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Almost as soon as they achieved Star status Nucor Decatur realized they were at a crossroads that led to either continuous improvement or complacency
<p> Almost as soon as they achieved Star status, Nucor Decatur realized they were at a crossroads that led to either continuous improvement or complacency.</p>

VPPPA: What Happens After the Star?

Once Nucor Decatur reached Star status in OSHA’s Voluntary Protection Program (VPP) in a quick 10 months, everyone at the facility wanted to ensure that they didn’t plateau after the evaluation

It only took 10 months for Nucor’s Decatur, Ala., facility to achieve Star status in OSHA’s VPP program. However, management and employees wanted to ensure that the facility continued to experience continuous improvement, the Nucor team shared with their audience at the annual VPPPA National Conference in Nashville.

"We were in a sprint in the beginning, we were moving fast,” said George Stephenson. “We had to turn it into a marathon. We had to make it last a long time.“

Stephenson, Tim Reeves and Patrick Vaughn discussed how mentoring other sites, writing a book called “Pathfinder” and using ANSI Z10 & OHSAS 18001 helped them with continuing improvement. They also discussed how their 24/7 safety culture – taking safety home – has been the building block to keep a passion for VPP strong and alive.

Stephenson offered these ways the facility fostered excellence and continued improvement:

  • “The mentoring process really helped. We mentored other Nucor sites and our customers. Kept us thinking about the VPP process and continuous improvement in safety,” said Stephenson.
  • Employees at the facility realized that housekeeping could be a bellweather for a slide in safety, so they created the Dirty Pig Award. The manager of any department that received the Dirty Pig had to display it on his or her desk for the week. It didn’t take long for housekeeping at the site to be top notch, said Stephenson, at which point managers started resisting accepting the award, because their areas were clean, and the award was going to areas that were slightly less spotless, joked Stephenson. So, the game changed and areas started getting acknowledged for having the best housekeeping.
  • They decentralized safety and made everyone responsible for its continuous improvement. “Are you a spectator or a player?” Stephenson asked. They got everyone involved in special safety training teams and everyone became a player.
  • Written procedures were followed to the letter, “otherwise, it’s just a suggestion,” said Stephenson. “What we say we’re doing, we actually do.”
  • Make training interesting. Nucor starts with team-building exercises, special speakers and visual aids.
  • Team members at the facility wrote a book called “Pathfinder” that follows their journey to becoming a Star site.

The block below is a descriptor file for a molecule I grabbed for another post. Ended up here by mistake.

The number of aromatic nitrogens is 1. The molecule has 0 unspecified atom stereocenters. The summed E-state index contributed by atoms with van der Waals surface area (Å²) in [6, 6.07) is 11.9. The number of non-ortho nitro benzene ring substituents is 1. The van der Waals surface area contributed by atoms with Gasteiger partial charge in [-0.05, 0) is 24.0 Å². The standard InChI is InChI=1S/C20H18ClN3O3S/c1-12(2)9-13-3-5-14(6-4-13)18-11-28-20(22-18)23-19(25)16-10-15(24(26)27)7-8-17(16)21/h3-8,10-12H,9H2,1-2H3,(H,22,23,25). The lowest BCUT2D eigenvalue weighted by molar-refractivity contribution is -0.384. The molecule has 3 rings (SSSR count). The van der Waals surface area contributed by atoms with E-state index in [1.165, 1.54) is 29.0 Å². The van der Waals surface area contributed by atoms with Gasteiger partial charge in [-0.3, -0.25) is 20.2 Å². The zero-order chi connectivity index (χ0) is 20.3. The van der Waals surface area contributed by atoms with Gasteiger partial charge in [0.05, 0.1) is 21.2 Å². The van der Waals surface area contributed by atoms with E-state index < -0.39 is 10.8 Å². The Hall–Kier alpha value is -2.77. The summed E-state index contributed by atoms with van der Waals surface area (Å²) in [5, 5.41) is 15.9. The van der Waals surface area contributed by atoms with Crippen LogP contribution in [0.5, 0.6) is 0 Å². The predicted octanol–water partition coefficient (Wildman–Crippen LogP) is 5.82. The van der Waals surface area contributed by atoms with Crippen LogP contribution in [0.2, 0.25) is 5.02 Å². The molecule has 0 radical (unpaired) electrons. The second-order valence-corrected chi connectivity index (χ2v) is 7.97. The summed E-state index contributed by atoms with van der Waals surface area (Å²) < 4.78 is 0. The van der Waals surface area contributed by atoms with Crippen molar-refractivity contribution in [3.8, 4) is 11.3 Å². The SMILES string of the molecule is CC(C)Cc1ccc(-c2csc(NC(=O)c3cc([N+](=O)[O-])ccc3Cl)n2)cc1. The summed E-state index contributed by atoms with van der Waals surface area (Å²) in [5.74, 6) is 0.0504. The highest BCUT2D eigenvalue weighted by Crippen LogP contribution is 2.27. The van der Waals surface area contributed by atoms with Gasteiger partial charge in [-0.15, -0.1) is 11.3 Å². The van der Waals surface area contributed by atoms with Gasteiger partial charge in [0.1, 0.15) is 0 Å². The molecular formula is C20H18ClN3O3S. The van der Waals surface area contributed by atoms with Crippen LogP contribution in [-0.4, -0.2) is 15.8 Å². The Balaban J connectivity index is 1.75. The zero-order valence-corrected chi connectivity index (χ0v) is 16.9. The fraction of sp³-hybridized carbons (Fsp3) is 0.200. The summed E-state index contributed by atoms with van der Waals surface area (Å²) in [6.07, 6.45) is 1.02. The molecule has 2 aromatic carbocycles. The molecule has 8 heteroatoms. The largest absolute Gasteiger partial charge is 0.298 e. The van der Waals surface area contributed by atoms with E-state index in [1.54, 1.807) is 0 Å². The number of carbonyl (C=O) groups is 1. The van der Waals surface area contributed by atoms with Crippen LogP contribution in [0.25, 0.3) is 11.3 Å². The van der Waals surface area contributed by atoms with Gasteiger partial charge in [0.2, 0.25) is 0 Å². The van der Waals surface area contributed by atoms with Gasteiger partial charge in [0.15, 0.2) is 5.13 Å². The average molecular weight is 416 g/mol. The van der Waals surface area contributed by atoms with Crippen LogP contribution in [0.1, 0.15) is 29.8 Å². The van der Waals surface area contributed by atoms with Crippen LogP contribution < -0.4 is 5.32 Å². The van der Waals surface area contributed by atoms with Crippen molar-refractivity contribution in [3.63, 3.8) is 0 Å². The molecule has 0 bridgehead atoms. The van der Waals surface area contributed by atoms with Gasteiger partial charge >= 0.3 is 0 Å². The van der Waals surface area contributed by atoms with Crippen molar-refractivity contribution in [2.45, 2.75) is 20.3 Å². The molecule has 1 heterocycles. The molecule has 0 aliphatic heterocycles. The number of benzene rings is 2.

• Committed leaders are important to drive safety excellence efforts forward. “The attitude is a reflection of leadership. The culture is predicted by leadership,” said Stephenson.

Another way the facility concentrated on continuous improvement was to adopt safety management standards such as ANSI Z-10 and OHSAS 18001. According to Reeves, the injury rate for the steel industry is 3. The injury rate for steel companies in VPP is slightly less than half the industry average. But steel companies that not only participate in VPP but also follow ANSI Z-10 or other safety management standards have a rate of .5. The combination of VPP and ANSI Z-10 is a winner, he said.

Take Safety Home

Nucor realized that continuous improvement in safety had to have a 24/7 emphasis. The company’s concern for safe and healthy employees didn’t stop at the plant gate. A program called Take Safety Home was developed and kits were handed out to employees that include a fire extinguisher, a flashlight, hand protection, hearing protection and eye protection.

“I used to work at a place that thought if you took earplugs or safety glasses home to use on a project, they thought it was stealing,” said Vaughn.

That’s not the case at Nucor Decatur. The company encourages employees to take PPE home and encourages them to share it with family members, friends and neighbors. Employees can borrow tools, such as ladders, from the facility, to ensure they’re using the right equipment for home projects.

Employees also helped with community cleanup after tornadoes swept through the state of Alabama, and even Nucor employees from other states traveled to Alabama on their days off to help. The facility, with its huge furnaces, also disposes of drugs and weapons for the local law enforcement community, as well as old prescription medications and paints.

“A safe community is one that looks out for one another. It takes responsibility for supporting its members,” noted Vaughn.

He could have been talking about Nucor Decatur or the community at large. To the employees at the facility, there is no difference.


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